#define DESKEY ((des_key*)”F2654hD4”)

In case any of you used a Diebold election machine the other week, that’s how your vote was encrypted – using a constant key set in a #define which is the same for every compile! What were they thinking!? Whoever wrote that should have their fingers chopped off if they ever touch a computer keyboard again. How can anyone write such terrible code? Not to mention that it’s been possible to brute-force single DES encryption for ages now.

// LCG - Linear Conguential Generator
// used to generate ballot serial numbers
// A psuedo-random-sequence generator
// (per Applied Cryptography,
// by Bruce Schneier, Wiley, 1996)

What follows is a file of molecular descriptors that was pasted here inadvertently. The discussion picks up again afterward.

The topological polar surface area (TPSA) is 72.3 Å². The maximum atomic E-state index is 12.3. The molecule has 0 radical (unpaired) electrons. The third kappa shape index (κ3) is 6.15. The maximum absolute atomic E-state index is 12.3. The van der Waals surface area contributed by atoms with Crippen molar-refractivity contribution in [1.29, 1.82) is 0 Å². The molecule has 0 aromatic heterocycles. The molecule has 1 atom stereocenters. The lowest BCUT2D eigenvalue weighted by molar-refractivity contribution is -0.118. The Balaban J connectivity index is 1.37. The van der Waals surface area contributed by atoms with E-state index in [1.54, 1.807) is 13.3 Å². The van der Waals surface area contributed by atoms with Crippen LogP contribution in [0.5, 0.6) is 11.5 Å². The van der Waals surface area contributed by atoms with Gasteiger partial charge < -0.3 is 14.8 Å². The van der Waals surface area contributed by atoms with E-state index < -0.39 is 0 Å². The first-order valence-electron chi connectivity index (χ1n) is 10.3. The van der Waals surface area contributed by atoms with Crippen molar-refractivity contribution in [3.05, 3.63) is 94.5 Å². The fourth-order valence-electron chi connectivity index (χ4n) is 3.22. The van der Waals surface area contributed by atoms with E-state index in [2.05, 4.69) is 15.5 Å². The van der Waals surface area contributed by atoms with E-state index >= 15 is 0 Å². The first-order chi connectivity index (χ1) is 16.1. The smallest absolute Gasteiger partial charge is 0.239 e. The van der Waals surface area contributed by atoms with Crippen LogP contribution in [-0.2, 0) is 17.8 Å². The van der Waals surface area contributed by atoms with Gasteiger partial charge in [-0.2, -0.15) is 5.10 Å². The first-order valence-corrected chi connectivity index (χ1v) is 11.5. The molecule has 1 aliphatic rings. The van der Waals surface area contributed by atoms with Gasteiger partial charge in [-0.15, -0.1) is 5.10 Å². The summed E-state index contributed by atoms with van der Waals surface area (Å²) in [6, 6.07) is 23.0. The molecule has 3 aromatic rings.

BallotResults.cpp, Diebold Election Systems

Tossing in the name of the bible of cryptography doesn’t make this any less stupid:

Unfortunately, linear congruential generators cannot be used for cryptography. – Bruce Schneier. Applied Cryptography, page 369.

In general I prefer to blame idiocy before malice, but it’s hard to believe software could get this bad without deliberate intent. Are there really people moronic enough to do this by accident? If so, I don’t want to meet them.